In the context of shipping industry, the Guiding Opinion (III) provides guidance on practical maritime issues such as seaworthiness, cancellation of the contract by either party before the voyage, safe port issue, demurrage, liability of the freight forwarding company, delay of the ship construction, etc.. The key takeaway is to balance the parties’ interest and mitigate the adverse impacts brought by COVID-19 to the shipping industry. The Guiding Opinion (III) also points out the circumstances where a carrier could legitimately terminate the contracts in accordance with Article 90 of the PRC Maritime Law if the contracts of carriages cannot be performed due to COVID-19 and the related response measures.

The Guiding Opinion (III) also covers letter of credit and guarantee disputes which often involve cross-border elements. For better handling of the foreign-related commercial cases, the SPC clarifies the application of some specific international conventions and trade customs, for example, Article 36 of UCP 600 (for letter of credit disputes) and Article 26 of URDG 758 (for guarantee disputes). In short, where such international conventions or trade customs are applicable, the courts shall follow such principles and take into account the factual circumstances to determine whether there is a force majeure. The SPC also confirms that the courts may refer to the Guiding Opinion (III) in such matters relating to Hong Kong, Macau and Taiwan.


Broadly, COVID-19 related cases have involved the doctrines of force majeure, change of circumstances and contractual force majeure clause. Irrespective of the legal doctrine, identification of the event facts is crucial in each case and as a necessary pre-condition to the application of the relevant legal doctrine.

Statutory force majeure

Unlike English law, force majeure has a statutory basis for exemption of liabilities under the PRC law. According to Article 180 of the General Rules of the Civil Law of the PRC (“GRCL”), Article 117 of the Contract Law of the PRC (“Contract Law”) and Article 153 of the General Principles of the Civil Law of the PRC, in order for there to be a force majeure event, two thresholds must be met. The first is that the circumstances shall be unforeseeable, unavoidable and insurmountable. The second is that the force majeure event must have occurred during the performance period and there is a direct causal relationship between the event and the party’s inability to perform the contact.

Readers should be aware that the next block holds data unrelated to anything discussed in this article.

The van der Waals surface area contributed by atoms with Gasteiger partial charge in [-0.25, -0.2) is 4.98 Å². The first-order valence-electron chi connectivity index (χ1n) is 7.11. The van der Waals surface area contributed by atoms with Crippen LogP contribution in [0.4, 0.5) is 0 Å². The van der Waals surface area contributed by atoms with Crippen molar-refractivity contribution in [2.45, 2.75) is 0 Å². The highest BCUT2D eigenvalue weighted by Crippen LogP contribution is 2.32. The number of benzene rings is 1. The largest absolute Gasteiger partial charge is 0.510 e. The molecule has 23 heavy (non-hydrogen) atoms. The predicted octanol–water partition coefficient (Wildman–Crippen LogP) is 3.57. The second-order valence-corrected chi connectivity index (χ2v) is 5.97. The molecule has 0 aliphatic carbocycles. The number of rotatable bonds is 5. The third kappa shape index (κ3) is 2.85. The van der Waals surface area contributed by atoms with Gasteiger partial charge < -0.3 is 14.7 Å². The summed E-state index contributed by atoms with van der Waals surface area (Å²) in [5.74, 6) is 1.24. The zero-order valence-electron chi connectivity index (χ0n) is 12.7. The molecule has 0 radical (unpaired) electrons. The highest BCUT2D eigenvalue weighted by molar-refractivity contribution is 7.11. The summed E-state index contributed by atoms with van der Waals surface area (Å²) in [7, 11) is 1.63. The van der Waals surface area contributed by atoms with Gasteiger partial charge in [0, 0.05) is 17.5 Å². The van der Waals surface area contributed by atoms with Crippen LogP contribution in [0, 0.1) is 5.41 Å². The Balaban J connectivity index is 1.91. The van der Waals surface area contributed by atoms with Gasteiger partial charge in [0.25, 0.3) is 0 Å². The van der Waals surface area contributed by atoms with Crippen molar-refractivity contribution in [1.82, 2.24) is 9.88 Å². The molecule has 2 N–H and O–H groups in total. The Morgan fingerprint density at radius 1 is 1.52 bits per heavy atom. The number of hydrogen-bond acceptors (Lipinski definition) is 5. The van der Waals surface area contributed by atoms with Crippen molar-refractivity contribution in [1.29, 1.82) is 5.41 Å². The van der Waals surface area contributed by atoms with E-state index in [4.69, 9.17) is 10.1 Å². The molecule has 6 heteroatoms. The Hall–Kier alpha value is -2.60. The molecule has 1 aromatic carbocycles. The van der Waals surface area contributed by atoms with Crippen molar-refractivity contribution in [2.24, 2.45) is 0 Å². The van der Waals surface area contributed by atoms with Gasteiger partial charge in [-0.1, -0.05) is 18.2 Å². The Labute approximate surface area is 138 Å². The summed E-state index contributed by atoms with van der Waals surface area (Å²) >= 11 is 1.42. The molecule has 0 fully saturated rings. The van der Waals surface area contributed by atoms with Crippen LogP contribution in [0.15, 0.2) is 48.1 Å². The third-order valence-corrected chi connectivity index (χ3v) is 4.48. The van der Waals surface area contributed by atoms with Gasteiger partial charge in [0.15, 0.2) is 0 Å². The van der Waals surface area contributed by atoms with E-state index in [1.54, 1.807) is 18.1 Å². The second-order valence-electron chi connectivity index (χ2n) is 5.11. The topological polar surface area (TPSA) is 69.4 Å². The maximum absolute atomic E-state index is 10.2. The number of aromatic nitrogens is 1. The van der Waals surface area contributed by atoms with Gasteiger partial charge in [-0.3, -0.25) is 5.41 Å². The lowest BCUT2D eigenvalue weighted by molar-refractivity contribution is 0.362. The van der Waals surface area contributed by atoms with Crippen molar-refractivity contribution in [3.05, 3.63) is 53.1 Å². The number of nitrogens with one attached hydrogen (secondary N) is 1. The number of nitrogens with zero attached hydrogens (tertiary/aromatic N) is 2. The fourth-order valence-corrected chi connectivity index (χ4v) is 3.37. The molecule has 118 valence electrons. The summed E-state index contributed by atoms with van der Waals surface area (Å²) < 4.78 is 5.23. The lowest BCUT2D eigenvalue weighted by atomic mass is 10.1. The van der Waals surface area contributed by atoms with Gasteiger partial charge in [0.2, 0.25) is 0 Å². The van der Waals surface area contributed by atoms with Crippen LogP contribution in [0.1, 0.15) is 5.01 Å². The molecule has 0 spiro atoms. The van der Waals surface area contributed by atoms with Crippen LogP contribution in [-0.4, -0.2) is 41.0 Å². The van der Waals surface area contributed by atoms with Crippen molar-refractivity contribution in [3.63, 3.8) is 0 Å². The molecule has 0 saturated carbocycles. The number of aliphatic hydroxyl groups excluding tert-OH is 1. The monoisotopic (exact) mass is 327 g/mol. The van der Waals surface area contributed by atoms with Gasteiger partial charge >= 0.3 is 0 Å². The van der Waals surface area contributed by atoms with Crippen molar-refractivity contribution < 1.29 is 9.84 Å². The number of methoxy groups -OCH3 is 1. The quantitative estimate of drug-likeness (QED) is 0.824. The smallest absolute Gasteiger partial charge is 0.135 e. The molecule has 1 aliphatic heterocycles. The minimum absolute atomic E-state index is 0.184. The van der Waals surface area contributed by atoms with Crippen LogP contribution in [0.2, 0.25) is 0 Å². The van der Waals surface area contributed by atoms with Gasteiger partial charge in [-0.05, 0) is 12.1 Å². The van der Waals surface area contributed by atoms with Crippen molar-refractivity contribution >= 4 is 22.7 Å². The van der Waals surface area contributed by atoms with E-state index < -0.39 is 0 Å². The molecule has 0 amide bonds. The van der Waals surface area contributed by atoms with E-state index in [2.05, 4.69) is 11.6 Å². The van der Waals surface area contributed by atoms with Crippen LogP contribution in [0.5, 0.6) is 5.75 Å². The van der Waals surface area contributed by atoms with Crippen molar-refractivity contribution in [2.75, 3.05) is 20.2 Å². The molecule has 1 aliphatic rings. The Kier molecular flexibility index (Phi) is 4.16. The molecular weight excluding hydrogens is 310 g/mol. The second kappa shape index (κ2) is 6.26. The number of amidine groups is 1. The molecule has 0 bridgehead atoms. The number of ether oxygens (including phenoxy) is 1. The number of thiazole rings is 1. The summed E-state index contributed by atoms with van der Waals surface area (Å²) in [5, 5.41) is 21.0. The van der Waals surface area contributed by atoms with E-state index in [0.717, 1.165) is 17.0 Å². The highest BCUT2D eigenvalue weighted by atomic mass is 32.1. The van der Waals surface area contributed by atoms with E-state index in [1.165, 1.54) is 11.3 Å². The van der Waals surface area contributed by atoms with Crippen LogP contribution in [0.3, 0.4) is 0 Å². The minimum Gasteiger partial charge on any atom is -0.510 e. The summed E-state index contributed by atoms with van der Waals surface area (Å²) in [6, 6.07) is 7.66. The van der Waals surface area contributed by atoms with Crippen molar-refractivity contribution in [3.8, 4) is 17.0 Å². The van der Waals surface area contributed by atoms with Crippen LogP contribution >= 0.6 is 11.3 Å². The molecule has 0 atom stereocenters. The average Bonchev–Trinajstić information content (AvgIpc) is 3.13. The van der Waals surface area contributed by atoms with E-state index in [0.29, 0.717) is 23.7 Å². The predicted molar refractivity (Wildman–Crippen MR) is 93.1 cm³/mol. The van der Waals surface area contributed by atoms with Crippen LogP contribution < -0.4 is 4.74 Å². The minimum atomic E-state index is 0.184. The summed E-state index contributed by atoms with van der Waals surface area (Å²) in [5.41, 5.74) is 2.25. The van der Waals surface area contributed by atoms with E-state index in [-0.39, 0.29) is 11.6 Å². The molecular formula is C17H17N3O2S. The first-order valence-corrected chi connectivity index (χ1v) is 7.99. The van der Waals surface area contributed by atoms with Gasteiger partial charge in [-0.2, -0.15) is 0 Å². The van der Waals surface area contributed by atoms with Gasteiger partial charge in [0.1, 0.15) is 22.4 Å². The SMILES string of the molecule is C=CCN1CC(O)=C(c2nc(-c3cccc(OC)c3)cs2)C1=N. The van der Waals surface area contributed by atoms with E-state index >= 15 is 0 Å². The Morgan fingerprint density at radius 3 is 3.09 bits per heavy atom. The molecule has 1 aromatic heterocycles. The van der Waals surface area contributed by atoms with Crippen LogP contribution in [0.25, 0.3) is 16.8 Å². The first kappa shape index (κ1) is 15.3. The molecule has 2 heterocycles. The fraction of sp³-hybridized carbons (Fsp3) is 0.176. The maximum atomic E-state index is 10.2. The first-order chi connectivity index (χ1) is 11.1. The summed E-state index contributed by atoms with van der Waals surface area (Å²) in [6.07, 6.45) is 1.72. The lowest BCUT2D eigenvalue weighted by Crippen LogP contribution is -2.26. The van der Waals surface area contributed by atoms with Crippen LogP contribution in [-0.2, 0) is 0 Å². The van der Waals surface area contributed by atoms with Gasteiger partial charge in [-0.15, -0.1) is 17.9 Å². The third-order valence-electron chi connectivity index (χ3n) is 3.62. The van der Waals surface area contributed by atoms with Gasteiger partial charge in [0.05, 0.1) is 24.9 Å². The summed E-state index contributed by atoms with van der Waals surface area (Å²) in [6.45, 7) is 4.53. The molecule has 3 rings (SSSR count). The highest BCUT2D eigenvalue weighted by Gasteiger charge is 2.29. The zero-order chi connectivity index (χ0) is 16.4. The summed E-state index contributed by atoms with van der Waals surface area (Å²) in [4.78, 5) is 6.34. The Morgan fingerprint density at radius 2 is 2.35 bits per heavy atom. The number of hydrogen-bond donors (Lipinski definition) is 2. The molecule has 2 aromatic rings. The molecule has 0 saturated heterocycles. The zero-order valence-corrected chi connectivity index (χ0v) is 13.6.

First Threshold

Force majeure requires the characteristics of being “unforeseeable, inevitable and insurmountable”:

  1. Unforeseeable”: This is a “subjective” test. To determine whether an event is foreseeable, a reasonable person test is usually applied. The scope of “unforeseeable” includes not only the occurrence of the event, but also the extent of its impact. If the parties were aware of the event that may lead to the non-performance at the time of entering into the contract, the party may not be able to rely on the force majeure for exempting performance.
  2. Unavoidable and Insurmountable”: “Unavoidable” means despite the timely and reasonable measures taken by the contracting parties, the situation remained unavoidable. “Insurmountable” means that the difficulties caused by the force majeure event cannot be overcome even with the parties’ efforts. This means that the damage would be inevitable as a result of the force majeure event.

Following the statement by the spokesman of the Legislative Affairs of the Standing Committee of the National People's Congress that the COVID-19 or the COVID-19 response measures could be considered as force majeure, the SPC further indicated in the Guiding Opinions that, provisions in relation to force majeure under the law should apply to COVID-19 related civil disputes provided that the relevant legal requirements are satisfied.